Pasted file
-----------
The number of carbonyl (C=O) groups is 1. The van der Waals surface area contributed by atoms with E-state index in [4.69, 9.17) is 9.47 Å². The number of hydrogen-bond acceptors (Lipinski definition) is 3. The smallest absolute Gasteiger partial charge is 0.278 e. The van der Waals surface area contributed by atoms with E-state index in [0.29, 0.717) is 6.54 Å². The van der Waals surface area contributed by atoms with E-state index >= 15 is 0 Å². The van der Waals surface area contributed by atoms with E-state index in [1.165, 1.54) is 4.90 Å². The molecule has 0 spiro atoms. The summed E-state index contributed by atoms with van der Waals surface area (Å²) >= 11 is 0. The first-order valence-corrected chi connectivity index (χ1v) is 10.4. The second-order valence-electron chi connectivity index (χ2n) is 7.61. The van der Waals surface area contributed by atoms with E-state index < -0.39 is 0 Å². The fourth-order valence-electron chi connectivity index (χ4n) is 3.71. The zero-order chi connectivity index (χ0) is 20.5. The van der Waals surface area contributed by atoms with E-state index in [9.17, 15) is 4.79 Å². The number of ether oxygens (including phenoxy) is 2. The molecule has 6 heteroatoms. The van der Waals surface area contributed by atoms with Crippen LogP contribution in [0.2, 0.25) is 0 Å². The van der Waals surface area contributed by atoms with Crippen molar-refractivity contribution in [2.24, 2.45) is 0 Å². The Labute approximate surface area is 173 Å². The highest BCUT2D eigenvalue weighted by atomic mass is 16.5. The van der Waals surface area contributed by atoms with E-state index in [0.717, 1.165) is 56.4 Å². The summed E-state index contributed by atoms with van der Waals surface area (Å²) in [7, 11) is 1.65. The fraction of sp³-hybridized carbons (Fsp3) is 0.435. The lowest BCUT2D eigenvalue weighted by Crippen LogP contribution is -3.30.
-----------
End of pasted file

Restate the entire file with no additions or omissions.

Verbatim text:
The number of carbonyl (C=O) groups is 1. The van der Waals surface area contributed by atoms with E-state index in [4.69, 9.17) is 9.47 Å². The number of hydrogen-bond acceptors (Lipinski definition) is 3. The smallest absolute Gasteiger partial charge is 0.278 e. The van der Waals surface area contributed by atoms with E-state index in [0.29, 0.717) is 6.54 Å². The van der Waals surface area contributed by atoms with E-state index >= 15 is 0 Å². The van der Waals surface area contributed by atoms with E-state index in [1.165, 1.54) is 4.90 Å². The molecule has 0 spiro atoms. The summed E-state index contributed by atoms with van der Waals surface area (Å²) >= 11 is 0. The first-order valence-corrected chi connectivity index (χ1v) is 10.4. The second-order valence-electron chi connectivity index (χ2n) is 7.61. The van der Waals surface area contributed by atoms with E-state index < -0.39 is 0 Å². The fourth-order valence-electron chi connectivity index (χ4n) is 3.71. The zero-order chi connectivity index (χ0) is 20.5. The van der Waals surface area contributed by atoms with E-state index in [9.17, 15) is 4.79 Å². The number of ether oxygens (including phenoxy) is 2. The molecule has 6 heteroatoms. The van der Waals surface area contributed by atoms with Crippen LogP contribution in [0.2, 0.25) is 0 Å². The van der Waals surface area contributed by atoms with Crippen molar-refractivity contribution in [2.24, 2.45) is 0 Å². The Labute approximate surface area is 173 Å². The highest BCUT2D eigenvalue weighted by atomic mass is 16.5. The van der Waals surface area contributed by atoms with E-state index in [0.717, 1.165) is 56.4 Å². The summed E-state index contributed by atoms with van der Waals surface area (Å²) in [7, 11) is 1.65. The fraction of sp³-hybridized carbons (Fsp3) is 0.435. The lowest BCUT2D eigenvalue weighted by Crippen LogP contribution is -3.30.